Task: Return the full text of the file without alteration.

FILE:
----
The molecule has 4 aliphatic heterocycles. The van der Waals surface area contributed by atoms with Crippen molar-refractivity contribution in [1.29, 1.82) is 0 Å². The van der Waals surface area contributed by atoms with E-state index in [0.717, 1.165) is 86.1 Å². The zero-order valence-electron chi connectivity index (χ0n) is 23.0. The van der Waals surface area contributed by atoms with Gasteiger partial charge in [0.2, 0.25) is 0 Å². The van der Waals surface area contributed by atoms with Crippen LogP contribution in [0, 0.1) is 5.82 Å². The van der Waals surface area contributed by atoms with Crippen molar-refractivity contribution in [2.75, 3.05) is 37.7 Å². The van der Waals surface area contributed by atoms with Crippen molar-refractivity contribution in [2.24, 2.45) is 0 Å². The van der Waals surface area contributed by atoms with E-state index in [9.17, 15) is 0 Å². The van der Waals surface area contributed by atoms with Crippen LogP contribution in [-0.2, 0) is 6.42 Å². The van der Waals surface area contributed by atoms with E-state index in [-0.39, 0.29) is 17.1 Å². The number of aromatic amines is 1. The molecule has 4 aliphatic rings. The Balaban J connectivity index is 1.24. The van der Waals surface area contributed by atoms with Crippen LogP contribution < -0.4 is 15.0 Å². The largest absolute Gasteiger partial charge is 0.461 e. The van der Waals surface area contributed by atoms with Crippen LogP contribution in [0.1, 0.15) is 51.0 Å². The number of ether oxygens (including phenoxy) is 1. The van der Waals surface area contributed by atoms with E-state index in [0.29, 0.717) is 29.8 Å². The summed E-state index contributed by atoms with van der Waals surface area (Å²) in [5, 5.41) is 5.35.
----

The molecule has 4 aliphatic heterocycles. The van der Waals surface area contributed by atoms with Crippen molar-refractivity contribution in [1.29, 1.82) is 0 Å². The van der Waals surface area contributed by atoms with E-state index in [0.717, 1.165) is 86.1 Å². The zero-order valence-electron chi connectivity index (χ0n) is 23.0. The van der Waals surface area contributed by atoms with Gasteiger partial charge in [0.2, 0.25) is 0 Å². The van der Waals surface area contributed by atoms with Crippen LogP contribution in [0, 0.1) is 5.82 Å². The van der Waals surface area contributed by atoms with Crippen molar-refractivity contribution in [2.75, 3.05) is 37.7 Å². The van der Waals surface area contributed by atoms with Crippen molar-refractivity contribution in [2.24, 2.45) is 0 Å². The van der Waals surface area contributed by atoms with E-state index in [9.17, 15) is 0 Å². The van der Waals surface area contributed by atoms with Crippen LogP contribution in [-0.2, 0) is 6.42 Å². The van der Waals surface area contributed by atoms with E-state index in [-0.39, 0.29) is 17.1 Å². The number of aromatic amines is 1. The molecule has 4 aliphatic rings. The Balaban J connectivity index is 1.24. The van der Waals surface area contributed by atoms with Crippen LogP contribution < -0.4 is 15.0 Å². The largest absolute Gasteiger partial charge is 0.461 e. The van der Waals surface area contributed by atoms with Crippen LogP contribution in [0.1, 0.15) is 51.0 Å². The number of ether oxygens (including phenoxy) is 1. The van der Waals surface area contributed by atoms with E-state index in [0.29, 0.717) is 29.8 Å². The summed E-state index contributed by atoms with van der Waals surface area (Å²) in [5, 5.41) is 5.35.